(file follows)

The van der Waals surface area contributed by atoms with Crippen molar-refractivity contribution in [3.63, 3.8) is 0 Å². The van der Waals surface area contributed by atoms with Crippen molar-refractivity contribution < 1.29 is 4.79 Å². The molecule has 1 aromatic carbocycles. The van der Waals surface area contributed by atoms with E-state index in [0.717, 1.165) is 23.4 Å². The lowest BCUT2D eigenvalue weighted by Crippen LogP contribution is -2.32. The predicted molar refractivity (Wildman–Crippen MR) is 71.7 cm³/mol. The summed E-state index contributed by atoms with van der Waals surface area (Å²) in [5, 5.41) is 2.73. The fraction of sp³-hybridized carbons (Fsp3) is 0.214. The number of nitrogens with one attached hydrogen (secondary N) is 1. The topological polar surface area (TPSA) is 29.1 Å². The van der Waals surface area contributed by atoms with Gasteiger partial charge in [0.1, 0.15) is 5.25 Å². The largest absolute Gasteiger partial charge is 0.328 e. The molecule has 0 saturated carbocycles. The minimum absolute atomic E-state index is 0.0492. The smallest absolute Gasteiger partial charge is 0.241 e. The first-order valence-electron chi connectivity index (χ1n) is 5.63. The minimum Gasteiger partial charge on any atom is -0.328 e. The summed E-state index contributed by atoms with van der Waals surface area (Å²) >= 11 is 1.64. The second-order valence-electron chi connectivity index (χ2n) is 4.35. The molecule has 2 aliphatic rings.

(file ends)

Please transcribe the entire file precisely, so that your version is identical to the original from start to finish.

The van der Waals surface area contributed by atoms with Crippen molar-refractivity contribution in [3.63, 3.8) is 0 Å². The van der Waals surface area contributed by atoms with Crippen molar-refractivity contribution < 1.29 is 4.79 Å². The molecule has 1 aromatic carbocycles. The van der Waals surface area contributed by atoms with E-state index in [0.717, 1.165) is 23.4 Å². The lowest BCUT2D eigenvalue weighted by Crippen LogP contribution is -2.32. The predicted molar refractivity (Wildman–Crippen MR) is 71.7 cm³/mol. The summed E-state index contributed by atoms with van der Waals surface area (Å²) in [5, 5.41) is 2.73. The fraction of sp³-hybridized carbons (Fsp3) is 0.214. The number of nitrogens with one attached hydrogen (secondary N) is 1. The topological polar surface area (TPSA) is 29.1 Å². The van der Waals surface area contributed by atoms with Gasteiger partial charge in [0.1, 0.15) is 5.25 Å². The largest absolute Gasteiger partial charge is 0.328 e. The molecule has 0 saturated carbocycles. The minimum absolute atomic E-state index is 0.0492. The smallest absolute Gasteiger partial charge is 0.241 e. The first-order valence-electron chi connectivity index (χ1n) is 5.63. The minimum Gasteiger partial charge on any atom is -0.328 e. The summed E-state index contributed by atoms with van der Waals surface area (Å²) >= 11 is 1.64. The second-order valence-electron chi connectivity index (χ2n) is 4.35. The molecule has 2 aliphatic rings.